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Jony Ive's challenge: Redesigning the human-computer interface for the masses

With his new responsibilities, the famed designer of Apple's iconic hardware is now tasked with making complexity disappear from the company's smartphone, tablet, and desktop software.

Sir Jonathan Ive

It shouldn't be a surprise to learn that Apple suffers from political infighting, fiefdoms, and dysfunctional relationships. What company doesn't, especially a large company full of big egos, with money to burn? And so we learned from various reports this week that CEO Tim Cook made a calculated decision to remove divisive software head Scott Forstall and hand over some of his responsibilities to hardware design guru Jony Ive. 

It also shouldn't be a surprise that Ive's power base is expanding. He already had the most powerful voice among Apple executives, if you believe what Steve Jobs had to say about him (as quoted in Walter Isaacson's biography of Apple's co-founder).

The difference that Jony has made, not only at Apple but in the world, is huge. He is a wickedly intelligent person in all ways. He understands business concepts, marketing concepts. He picks stuff up just like that, click. He understands what we do at our core better than anyone. If I had a spiritual partner at Apple, it's Jony. Jony and I think up most of the products together and then pull others in and say, 'Hey, what do you think about this?' He gets the big picture as well as the most infinitesimal details about each product. He's not just a designer. That's why he works directly for me. He has more operational power than anyone else at Apple except me. There's no one who can tell him what to do, or to butt out. That's the way I set it up."

It's apparent that Cook and Apple's board of directors have a similar view of Ive's importance to the company. And, he is not without political skills, as proved by his steady ascent through the ranks under the mercurial Jobs. He has also shown aptitude for painting Apple's latest technology with the expected rhetorical flourishes.  In describing the iPad Mini, Ive said,  "There is inherent loss in just reducing a product in size.... We took the time to design a product that was a concentration of, not a reduction of, the original."  In other words, a smaller iPad with inferior screen resolution and a slower processor isn't an example of reduction.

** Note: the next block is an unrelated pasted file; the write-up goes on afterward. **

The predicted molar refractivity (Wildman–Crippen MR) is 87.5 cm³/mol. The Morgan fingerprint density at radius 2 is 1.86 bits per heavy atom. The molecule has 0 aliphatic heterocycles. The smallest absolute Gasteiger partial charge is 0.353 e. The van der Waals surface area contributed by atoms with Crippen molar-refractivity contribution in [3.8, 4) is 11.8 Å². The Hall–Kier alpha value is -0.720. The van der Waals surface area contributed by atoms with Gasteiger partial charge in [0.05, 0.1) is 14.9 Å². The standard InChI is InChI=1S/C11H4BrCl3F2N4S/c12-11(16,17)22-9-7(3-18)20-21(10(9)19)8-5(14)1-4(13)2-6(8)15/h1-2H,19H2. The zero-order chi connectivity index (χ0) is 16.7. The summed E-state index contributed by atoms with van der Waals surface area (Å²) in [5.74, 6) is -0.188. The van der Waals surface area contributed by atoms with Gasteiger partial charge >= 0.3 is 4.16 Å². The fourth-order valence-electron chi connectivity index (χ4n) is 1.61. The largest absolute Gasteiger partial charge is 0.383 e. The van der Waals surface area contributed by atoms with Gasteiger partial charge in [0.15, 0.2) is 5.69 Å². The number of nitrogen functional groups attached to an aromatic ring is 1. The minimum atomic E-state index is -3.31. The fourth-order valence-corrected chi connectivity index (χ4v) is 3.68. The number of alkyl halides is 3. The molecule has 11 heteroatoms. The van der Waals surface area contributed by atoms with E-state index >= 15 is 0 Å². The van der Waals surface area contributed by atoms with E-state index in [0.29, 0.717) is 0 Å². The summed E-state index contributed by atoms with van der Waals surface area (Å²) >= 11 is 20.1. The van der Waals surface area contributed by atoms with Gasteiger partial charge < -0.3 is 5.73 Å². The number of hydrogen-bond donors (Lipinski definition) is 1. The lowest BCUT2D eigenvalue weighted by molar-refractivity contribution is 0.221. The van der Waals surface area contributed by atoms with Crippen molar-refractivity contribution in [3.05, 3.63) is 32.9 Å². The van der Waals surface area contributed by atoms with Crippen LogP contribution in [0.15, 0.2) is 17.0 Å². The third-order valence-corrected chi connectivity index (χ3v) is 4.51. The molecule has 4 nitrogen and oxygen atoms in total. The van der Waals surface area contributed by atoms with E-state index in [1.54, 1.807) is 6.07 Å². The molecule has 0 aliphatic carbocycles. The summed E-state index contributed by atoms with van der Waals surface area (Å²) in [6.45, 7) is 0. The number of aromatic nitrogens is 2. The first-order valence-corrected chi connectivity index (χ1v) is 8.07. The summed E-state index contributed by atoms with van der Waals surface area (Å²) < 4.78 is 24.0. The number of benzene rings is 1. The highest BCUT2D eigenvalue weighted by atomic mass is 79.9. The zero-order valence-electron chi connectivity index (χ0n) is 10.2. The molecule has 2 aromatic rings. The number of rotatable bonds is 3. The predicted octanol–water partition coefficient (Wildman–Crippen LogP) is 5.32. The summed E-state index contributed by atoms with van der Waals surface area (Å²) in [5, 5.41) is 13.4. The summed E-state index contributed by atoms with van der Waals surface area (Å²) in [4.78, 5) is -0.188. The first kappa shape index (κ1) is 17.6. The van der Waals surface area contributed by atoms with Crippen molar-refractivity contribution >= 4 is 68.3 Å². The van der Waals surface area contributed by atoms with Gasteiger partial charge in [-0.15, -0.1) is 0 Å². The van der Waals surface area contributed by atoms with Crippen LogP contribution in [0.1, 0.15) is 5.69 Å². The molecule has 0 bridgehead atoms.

Whether Ive can master the launch cadence and complexities of software design remains to be seen. 

In a May 2012 interview with the Telegraph, Ive said, "We're keenly aware that when we develop and make something and bring it to market that it really does speak to a set of values. And what preoccupies us is that sense of care, and what our products will not speak to is a schedule, what our products will not speak to is trying to respond to some corporate or competitive agenda. We're very genuinely designing the best products that we can for people." 

Historically, Apple has been effective with its product delivery cadence for software and hardware. But there's no guarantee that the past will be prologue as the market becomes even more competitive. Google, Amazon, Samsung, Microsoft, and others are aggressively pursuing Apple's smartphone and tablet businesses, and that suggests Ive may be forced to accelerate the speed of his team.

He will clearly have far more influence on the look and feel of the user interface (UI), and bring his collaborative, team approach to the software organization. As Ive told the Telegraph, "We have become rather addicted to learning as a group of people and trying to solve very difficult problems as a team."  He added, "We iterate every day and never have dumb-ass presentations."

Apple's user interfaces for its desktop (OS X) and mobile (iOS) products have steadily improved over the years, though they're still deeply rooted in the icons, windows, and folders developed at Xerox PARC more than three decades ago. But as the devices add more capabilities, it's also harder to achieve the simplicity that's at the center of Ive's design philosophy.  

An Apple designer told The New York Times, "You can be sure that the next generation of iOS and OS X will have Jony's industrial design aesthetic all over them. Clean edges, flat surfaces will likely replace the textures that are all over the place right now."

Those kinds of changes apply to the fit and finish of Apple's user experience. It's the software equivalent of Ive's hardware design magic, such as making the iPhone thinner and lighter or the friction stir welding that merges molecules of aluminum together to make the new, incredibly thin iMac enclosure.

The bigger task for Ive will be to invent more magical software that will keep Apple at the forefront of the race to evolve the human-computer interface for the masses. Microsoft just rebooted its UI with its touch-centric Windows 8, breaking dramatically with the company's past. Win 8 may take a few years to fully catch on, but the software landscape is certainly changing.

In describing his design philosophy in the context of Apple's hardware products, Ive told the Telegraph that the aim was "to bring a calm and simplicity to what are incredibly complex problems, so that you're not aware really of the solution, you're not aware of how hard the problem was that was eventually solved." 

Now he is tasked with making complexity disappear from Apple's smartphone, tablet, and desktop software. If he can solve that problem, it would be the crowning achievement of an already illustrious career. But as Ive doubtless knows, this may be the challenge of a lifetime.